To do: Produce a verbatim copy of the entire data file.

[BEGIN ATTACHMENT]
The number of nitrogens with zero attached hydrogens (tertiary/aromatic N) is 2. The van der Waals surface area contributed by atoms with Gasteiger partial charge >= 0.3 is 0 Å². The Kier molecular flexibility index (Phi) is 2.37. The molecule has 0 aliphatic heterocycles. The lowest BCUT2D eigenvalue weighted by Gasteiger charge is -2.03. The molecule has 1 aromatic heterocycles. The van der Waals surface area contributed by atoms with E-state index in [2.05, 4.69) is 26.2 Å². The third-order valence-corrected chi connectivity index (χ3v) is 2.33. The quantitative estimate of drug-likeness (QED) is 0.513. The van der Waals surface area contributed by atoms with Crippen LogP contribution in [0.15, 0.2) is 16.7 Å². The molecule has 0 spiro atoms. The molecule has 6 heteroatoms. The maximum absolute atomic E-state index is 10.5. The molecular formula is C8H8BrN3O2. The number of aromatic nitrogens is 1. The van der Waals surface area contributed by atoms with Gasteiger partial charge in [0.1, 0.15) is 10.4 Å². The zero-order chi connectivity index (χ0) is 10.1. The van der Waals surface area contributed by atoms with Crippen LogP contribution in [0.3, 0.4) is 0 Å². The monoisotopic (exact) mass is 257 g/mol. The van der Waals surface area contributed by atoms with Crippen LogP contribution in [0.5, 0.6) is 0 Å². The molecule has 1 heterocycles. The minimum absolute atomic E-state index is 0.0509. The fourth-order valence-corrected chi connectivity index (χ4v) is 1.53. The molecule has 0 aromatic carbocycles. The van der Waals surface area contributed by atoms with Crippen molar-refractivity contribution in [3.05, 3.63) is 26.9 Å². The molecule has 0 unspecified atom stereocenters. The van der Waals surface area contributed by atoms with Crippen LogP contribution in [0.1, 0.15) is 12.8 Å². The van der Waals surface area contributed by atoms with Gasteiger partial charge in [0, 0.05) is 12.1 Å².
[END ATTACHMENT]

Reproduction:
The number of nitrogens with zero attached hydrogens (tertiary/aromatic N) is 2. The van der Waals surface area contributed by atoms with Gasteiger partial charge >= 0.3 is 0 Å². The Kier molecular flexibility index (Phi) is 2.37. The molecule has 0 aliphatic heterocycles. The lowest BCUT2D eigenvalue weighted by Gasteiger charge is -2.03. The molecule has 1 aromatic heterocycles. The van der Waals surface area contributed by atoms with E-state index in [2.05, 4.69) is 26.2 Å². The third-order valence-corrected chi connectivity index (χ3v) is 2.33. The quantitative estimate of drug-likeness (QED) is 0.513. The van der Waals surface area contributed by atoms with Crippen LogP contribution in [0.15, 0.2) is 16.7 Å². The molecule has 0 spiro atoms. The molecule has 6 heteroatoms. The maximum absolute atomic E-state index is 10.5. The molecular formula is C8H8BrN3O2. The number of aromatic nitrogens is 1. The van der Waals surface area contributed by atoms with Gasteiger partial charge in [0.1, 0.15) is 10.4 Å². The zero-order chi connectivity index (χ0) is 10.1. The van der Waals surface area contributed by atoms with Crippen LogP contribution in [0.3, 0.4) is 0 Å². The monoisotopic (exact) mass is 257 g/mol. The van der Waals surface area contributed by atoms with Crippen LogP contribution in [0.5, 0.6) is 0 Å². The molecule has 1 heterocycles. The minimum absolute atomic E-state index is 0.0509. The fourth-order valence-corrected chi connectivity index (χ4v) is 1.53. The molecule has 0 aromatic carbocycles. The van der Waals surface area contributed by atoms with Crippen molar-refractivity contribution in [3.05, 3.63) is 26.9 Å². The molecule has 0 unspecified atom stereocenters. The van der Waals surface area contributed by atoms with Crippen LogP contribution in [0.1, 0.15) is 12.8 Å². The van der Waals surface area contributed by atoms with Gasteiger partial charge in [0, 0.05) is 12.1 Å².